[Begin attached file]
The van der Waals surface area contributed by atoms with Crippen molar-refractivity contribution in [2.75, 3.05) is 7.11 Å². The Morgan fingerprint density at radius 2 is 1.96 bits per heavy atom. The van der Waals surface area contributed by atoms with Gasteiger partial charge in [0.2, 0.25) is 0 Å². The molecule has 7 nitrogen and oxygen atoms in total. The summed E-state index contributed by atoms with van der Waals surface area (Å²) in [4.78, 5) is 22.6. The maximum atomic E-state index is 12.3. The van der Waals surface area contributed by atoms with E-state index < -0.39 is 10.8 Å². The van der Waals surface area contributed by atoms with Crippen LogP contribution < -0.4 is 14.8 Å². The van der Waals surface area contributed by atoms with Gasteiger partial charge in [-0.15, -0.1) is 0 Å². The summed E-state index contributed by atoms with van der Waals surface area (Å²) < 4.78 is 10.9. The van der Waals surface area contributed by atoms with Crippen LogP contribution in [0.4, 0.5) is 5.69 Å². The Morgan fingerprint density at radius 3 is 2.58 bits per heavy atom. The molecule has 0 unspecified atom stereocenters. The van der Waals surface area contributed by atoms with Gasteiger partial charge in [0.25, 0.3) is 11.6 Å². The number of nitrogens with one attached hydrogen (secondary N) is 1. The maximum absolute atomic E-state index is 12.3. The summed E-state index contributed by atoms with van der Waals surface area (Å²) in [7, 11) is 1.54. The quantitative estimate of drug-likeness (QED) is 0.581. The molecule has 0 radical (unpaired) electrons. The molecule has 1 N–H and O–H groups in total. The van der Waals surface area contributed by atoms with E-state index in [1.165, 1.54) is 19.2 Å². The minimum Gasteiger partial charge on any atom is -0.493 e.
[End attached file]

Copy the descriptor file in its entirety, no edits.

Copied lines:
The van der Waals surface area contributed by atoms with Crippen molar-refractivity contribution in [2.75, 3.05) is 7.11 Å². The Morgan fingerprint density at radius 2 is 1.96 bits per heavy atom. The van der Waals surface area contributed by atoms with Gasteiger partial charge in [0.2, 0.25) is 0 Å². The molecule has 7 nitrogen and oxygen atoms in total. The summed E-state index contributed by atoms with van der Waals surface area (Å²) in [4.78, 5) is 22.6. The maximum atomic E-state index is 12.3. The van der Waals surface area contributed by atoms with E-state index < -0.39 is 10.8 Å². The van der Waals surface area contributed by atoms with Crippen LogP contribution < -0.4 is 14.8 Å². The van der Waals surface area contributed by atoms with Gasteiger partial charge in [-0.15, -0.1) is 0 Å². The summed E-state index contributed by atoms with van der Waals surface area (Å²) < 4.78 is 10.9. The van der Waals surface area contributed by atoms with Crippen LogP contribution in [0.4, 0.5) is 5.69 Å². The Morgan fingerprint density at radius 3 is 2.58 bits per heavy atom. The molecule has 0 unspecified atom stereocenters. The van der Waals surface area contributed by atoms with Gasteiger partial charge in [0.25, 0.3) is 11.6 Å². The number of nitrogens with one attached hydrogen (secondary N) is 1. The maximum absolute atomic E-state index is 12.3. The summed E-state index contributed by atoms with van der Waals surface area (Å²) in [7, 11) is 1.54. The quantitative estimate of drug-likeness (QED) is 0.581. The molecule has 0 radical (unpaired) electrons. The molecule has 1 N–H and O–H groups in total. The van der Waals surface area contributed by atoms with E-state index in [1.165, 1.54) is 19.2 Å². The minimum Gasteiger partial charge on any atom is -0.493 e.